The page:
[1] The Altman Z-Score is used as a tool for analyzing the level of distress a firm might face in next one year. Altman et al (1995) introduced a revised Z-score model for the non-manufacturing and manufacturing companies operating in developing countries using the sample of Mexican Companies. They called the revised model as EMS (Emerging Market Score). The present study uses the EMS. Any firm, which secures an EMS of 1.1(2.6) or below (above), has high (low) risk of default.

Much of the research has so far explored the relationship between financial distress and historical accounting information. However, the quantitative financial information comprises only approximately 20% of all the information contained in annual reports (Beattie et al. 2004). Therefore to obtain a complete picture of financial health of a company, it is necessary that one uses the qualitative information provided in corporate annual reports. There is of late a growing interest among finance and accounting research community in analysing and quantifying the qualitative information present in annual reports. Loughran, McDonald ( 2011 ) analysed the tone of corporate annual reports (sentiment) and observed that sentiments expressed in annual report text data is significantly correlated with profitability, trading volume, and unexpected earnings for listed companies in USA.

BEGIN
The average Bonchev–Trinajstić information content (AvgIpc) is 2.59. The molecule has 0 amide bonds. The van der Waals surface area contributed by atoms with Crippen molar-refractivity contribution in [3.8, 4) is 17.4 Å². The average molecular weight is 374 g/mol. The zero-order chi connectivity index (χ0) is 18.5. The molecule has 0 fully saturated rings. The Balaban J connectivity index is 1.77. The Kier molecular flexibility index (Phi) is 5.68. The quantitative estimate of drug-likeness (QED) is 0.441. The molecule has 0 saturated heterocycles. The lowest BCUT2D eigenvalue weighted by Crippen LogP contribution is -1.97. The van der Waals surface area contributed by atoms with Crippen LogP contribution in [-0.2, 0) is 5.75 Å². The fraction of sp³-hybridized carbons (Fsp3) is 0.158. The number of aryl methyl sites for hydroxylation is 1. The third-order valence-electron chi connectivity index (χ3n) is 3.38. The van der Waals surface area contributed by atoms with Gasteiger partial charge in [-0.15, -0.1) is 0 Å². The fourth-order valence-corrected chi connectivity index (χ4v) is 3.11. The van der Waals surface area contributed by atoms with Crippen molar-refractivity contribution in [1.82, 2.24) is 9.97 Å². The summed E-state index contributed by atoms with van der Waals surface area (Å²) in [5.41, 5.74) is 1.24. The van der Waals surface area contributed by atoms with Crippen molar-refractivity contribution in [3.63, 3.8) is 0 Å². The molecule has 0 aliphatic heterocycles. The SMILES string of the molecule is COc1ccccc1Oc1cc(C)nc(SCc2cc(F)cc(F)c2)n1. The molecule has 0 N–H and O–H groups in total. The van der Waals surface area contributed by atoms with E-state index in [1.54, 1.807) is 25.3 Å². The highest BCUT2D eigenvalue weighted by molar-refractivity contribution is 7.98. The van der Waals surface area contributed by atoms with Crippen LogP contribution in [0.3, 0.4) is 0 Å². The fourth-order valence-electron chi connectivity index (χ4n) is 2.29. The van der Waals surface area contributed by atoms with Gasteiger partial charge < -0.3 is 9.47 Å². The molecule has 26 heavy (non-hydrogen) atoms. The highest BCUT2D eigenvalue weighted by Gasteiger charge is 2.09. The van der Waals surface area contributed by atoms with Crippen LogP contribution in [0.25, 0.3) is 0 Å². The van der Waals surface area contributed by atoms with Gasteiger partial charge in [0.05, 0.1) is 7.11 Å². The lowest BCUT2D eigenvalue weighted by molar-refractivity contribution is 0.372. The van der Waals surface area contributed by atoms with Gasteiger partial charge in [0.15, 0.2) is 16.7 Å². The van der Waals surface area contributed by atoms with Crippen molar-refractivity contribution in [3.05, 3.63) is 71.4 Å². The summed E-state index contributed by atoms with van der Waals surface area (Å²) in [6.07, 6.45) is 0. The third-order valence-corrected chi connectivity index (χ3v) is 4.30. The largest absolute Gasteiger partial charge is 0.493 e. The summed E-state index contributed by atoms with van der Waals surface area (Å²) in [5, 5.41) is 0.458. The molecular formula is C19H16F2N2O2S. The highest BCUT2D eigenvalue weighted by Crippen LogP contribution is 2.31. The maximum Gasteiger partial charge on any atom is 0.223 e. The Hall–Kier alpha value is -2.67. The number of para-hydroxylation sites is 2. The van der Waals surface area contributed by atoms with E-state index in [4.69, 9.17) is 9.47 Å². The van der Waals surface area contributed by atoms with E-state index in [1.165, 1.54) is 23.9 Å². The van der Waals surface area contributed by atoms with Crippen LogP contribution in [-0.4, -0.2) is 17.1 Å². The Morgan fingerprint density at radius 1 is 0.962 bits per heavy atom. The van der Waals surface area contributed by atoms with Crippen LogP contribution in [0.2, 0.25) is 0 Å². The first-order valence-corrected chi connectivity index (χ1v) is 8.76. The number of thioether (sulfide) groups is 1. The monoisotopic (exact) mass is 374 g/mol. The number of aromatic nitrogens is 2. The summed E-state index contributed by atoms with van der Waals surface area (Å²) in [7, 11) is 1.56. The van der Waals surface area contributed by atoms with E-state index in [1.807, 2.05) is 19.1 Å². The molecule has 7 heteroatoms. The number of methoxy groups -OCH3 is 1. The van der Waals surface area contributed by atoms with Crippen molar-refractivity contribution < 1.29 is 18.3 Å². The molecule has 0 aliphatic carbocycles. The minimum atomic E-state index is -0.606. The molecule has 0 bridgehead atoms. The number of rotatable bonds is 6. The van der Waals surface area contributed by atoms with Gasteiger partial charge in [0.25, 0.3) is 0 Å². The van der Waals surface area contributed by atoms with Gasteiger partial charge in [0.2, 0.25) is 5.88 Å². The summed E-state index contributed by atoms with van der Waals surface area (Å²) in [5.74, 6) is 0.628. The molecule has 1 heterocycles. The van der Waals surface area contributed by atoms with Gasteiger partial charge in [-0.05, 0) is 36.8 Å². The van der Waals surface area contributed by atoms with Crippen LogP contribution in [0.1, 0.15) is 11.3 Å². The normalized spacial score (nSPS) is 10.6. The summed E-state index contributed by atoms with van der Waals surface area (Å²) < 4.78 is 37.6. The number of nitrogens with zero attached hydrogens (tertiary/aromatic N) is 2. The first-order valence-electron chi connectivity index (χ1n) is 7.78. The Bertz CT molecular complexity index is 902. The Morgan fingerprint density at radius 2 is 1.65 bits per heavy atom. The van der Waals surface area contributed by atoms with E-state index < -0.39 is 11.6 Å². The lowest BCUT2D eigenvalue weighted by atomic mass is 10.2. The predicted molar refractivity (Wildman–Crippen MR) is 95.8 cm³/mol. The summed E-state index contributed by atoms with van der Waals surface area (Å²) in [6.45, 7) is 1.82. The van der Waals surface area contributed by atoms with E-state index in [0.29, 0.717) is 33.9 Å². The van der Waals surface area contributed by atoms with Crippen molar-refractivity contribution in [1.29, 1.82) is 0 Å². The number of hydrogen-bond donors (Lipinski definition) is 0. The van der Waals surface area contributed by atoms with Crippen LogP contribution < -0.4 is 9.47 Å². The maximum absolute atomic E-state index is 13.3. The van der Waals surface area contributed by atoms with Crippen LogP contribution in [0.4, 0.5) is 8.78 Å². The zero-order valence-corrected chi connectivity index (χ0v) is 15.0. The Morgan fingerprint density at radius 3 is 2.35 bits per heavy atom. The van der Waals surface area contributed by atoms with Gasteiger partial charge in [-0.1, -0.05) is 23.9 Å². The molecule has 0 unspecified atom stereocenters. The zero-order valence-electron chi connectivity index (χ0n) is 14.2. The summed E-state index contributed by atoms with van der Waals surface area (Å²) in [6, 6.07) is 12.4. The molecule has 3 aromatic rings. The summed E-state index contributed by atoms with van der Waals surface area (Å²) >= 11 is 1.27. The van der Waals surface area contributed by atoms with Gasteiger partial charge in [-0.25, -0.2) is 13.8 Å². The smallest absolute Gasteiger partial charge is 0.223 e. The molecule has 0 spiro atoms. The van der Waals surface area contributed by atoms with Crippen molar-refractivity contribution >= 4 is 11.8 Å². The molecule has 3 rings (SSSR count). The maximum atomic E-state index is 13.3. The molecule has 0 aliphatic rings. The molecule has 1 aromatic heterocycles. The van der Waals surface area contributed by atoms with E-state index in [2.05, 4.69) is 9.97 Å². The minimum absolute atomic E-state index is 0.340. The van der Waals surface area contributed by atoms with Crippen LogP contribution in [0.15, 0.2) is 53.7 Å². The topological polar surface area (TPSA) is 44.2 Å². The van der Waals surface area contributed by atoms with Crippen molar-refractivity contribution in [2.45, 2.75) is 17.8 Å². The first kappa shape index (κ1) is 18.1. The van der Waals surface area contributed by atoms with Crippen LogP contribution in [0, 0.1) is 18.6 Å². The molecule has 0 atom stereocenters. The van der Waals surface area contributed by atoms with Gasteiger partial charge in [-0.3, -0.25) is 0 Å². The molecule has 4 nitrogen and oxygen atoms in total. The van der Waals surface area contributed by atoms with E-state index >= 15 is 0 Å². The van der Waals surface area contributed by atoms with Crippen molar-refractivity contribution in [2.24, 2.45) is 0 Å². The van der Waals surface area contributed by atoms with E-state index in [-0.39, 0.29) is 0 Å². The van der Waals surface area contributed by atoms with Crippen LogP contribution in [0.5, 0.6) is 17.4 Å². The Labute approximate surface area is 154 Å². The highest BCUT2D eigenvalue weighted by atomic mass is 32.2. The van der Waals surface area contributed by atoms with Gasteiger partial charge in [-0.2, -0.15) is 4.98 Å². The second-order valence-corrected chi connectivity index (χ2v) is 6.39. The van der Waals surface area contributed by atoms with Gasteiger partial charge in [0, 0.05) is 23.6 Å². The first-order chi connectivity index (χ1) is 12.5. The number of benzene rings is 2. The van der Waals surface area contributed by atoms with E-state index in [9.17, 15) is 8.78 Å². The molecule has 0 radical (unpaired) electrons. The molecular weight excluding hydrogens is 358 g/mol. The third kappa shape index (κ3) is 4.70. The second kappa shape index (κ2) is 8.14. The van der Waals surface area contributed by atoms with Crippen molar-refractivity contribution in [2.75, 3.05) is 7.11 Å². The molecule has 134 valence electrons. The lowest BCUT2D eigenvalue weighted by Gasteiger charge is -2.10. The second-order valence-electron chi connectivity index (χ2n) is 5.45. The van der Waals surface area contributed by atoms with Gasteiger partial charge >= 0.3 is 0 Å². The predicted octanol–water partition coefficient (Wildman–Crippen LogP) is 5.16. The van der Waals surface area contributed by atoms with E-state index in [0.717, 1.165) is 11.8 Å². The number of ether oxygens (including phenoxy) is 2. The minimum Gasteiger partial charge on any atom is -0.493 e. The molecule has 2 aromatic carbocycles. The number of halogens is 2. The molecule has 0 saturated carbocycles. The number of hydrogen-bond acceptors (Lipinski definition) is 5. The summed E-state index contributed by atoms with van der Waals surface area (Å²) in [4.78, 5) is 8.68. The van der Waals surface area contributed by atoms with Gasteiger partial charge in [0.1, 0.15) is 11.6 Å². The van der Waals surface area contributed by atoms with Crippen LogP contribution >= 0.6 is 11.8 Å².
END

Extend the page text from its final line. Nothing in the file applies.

Table 1: Financial Health of Three Companies